The Let's Play Archive

Oregon Trail

by Chewbot

Part 2: History Lesson

Actual content!

Anyone who graduated third grade in the US should be familiar with this game; it dominated every Apple computer in the school system by pretending to be educational. In truth, as every schoolchild knew, the only thing educational to be found was the word dysentery. In case you didn't graduate third grade, the premise of this game is simply this: guide a family of five through 1800's American Midwest in a ox-drawn wagon and try not to die in horrible agony along the way.

What this game failed spectacularly to do was explain why anyone in real life would risk life and limb to journey by wagon halfway across the country. So to get us in the right frame of mind for this epic expedition, I offer a presentation on the real Oregon Trail, brought to you by Wikipedia and GIS.

Enjoy and read along with a period ditty!

The first dudes to draw a map across America were Lewis and Clark, who were looking for the best way to get to the West coast by land because Thomas Jefferson told them to, and one does not fuck with "the T-man".

But despite their gigantic egos, they completely booched it by mapping a path that was utter murder on wagons. Actually, they were never any good at exploration, they just managed to get Indians to constantly give them directions.

This license plate doesn't even have Lewis and Clark in their own tribute, just an Indian telling them which way to go.

Not content with their crap routes over the next few decades, crazy white men of all shapes and sizes were beginning to chart new paths to the west coast for one big reason: free land for anyone who didn't mind sitting in the bushes day and night with a shotgun.

By 1848, the year in which our esteemed game is set, families were moving out to Oregon in droves, BY THE THOUSANDS I TELL YOU.

The official "trail" had taken root and been established, but there was a much bigger reason pops was suddenly loading up the wagon: gold rush madness in California had just hit its peak.

And thus, the Oregon Trail was forged from the wagons of misery and the greed of insane, lawless men who had forced their families into inevitable pain and doom for the deluded pursuit of massive wealth. Seriously, most of these people were violent criminals.

Little did they know that once they would arrive, almost a year later, the gold rush would have run dry and little Susie had to die for no reason.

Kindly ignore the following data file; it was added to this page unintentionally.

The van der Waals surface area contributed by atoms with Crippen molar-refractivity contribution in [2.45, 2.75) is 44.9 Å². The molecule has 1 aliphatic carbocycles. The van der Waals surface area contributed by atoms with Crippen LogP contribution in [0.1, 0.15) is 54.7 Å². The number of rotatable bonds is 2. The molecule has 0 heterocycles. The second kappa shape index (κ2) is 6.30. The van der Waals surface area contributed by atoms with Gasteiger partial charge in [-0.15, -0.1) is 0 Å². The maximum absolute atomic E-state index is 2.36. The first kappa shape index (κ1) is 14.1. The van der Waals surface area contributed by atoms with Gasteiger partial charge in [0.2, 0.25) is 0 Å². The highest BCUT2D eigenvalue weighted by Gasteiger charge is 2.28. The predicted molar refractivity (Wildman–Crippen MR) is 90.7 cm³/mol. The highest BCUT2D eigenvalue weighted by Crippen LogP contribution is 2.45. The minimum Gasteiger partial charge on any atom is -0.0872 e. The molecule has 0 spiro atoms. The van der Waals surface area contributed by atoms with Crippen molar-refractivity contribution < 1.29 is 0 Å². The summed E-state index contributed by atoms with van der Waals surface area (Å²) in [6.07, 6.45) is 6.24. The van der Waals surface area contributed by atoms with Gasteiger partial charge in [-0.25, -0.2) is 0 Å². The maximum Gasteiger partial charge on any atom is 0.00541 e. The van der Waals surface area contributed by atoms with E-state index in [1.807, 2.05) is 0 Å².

Unbeknownst to those early trailblazers, over a hundred years later America would be blessed with the game: The Oregon Trail, brought to us in 1974 by Minnesota Educational Computing Corporation, or MECC.

Wait a second, what the fuck does Minnesota have to do with The Oregon Trail? Nothing! The state funded development of educational games and some dork named Don Rawistch thought it would make a good game. Today, Don has become so famous for his work that he does not even deserve his own Wikipedia article, so his tale ends here.

The Oregon Trail would not be unleashed upon the rest of the country, slumbering safely and snugly in their blankets of ignorance, until over a decade later when floppy disks had become ubiquitous enough to be found even in children's classrooms, of all places. The software then spread through the veins of the American school system like toxin from a venomous snake bite. By 1985 there was no escaping it.

The Oregon Trail would eat the world.

Welcome to the LP!

I've heard that this game has had a brief stint in the forums before, but we're going to try something a little different. I like stories and you like telling people what to do, so we're gonna have it both ways. As far as I know, this will be the first ad-libbed, narrative LP. I'll frequently ask what we should do and I'll try to turn the results into a cohesive story. At the very least it should be... interesting? Let's get started!

Read below before making a suggestion!

As much as I am loathe to end an OP with a name vote, I think it's fairly appropriate here.

I know you're chomping at the bit to suggest the name Dongs, but it won't be that easy. First off, we'll need five names. This is usually where you put your family or classmates in hopes that they die tragically, but we're going to try something a little different- I'll be picking names based on description.

If you have a name you want to suggest, write a brief (two or three sentence) history of the character. Ideally, we should have a father, mother, a son, a daughter and an infant of either gender- like the screenshot! You don't need to write something for all of them, I'll probably mix and match the best characters. Don't worry; they don't have to be amazing or serious, they just have to be... not abysmal. There's gonna be dialogue, so bonus points if you include a character portrait I can use later in the thread!

Submit as many characters as you want... if there's enough interest I may do multiple playthroughs with different characters.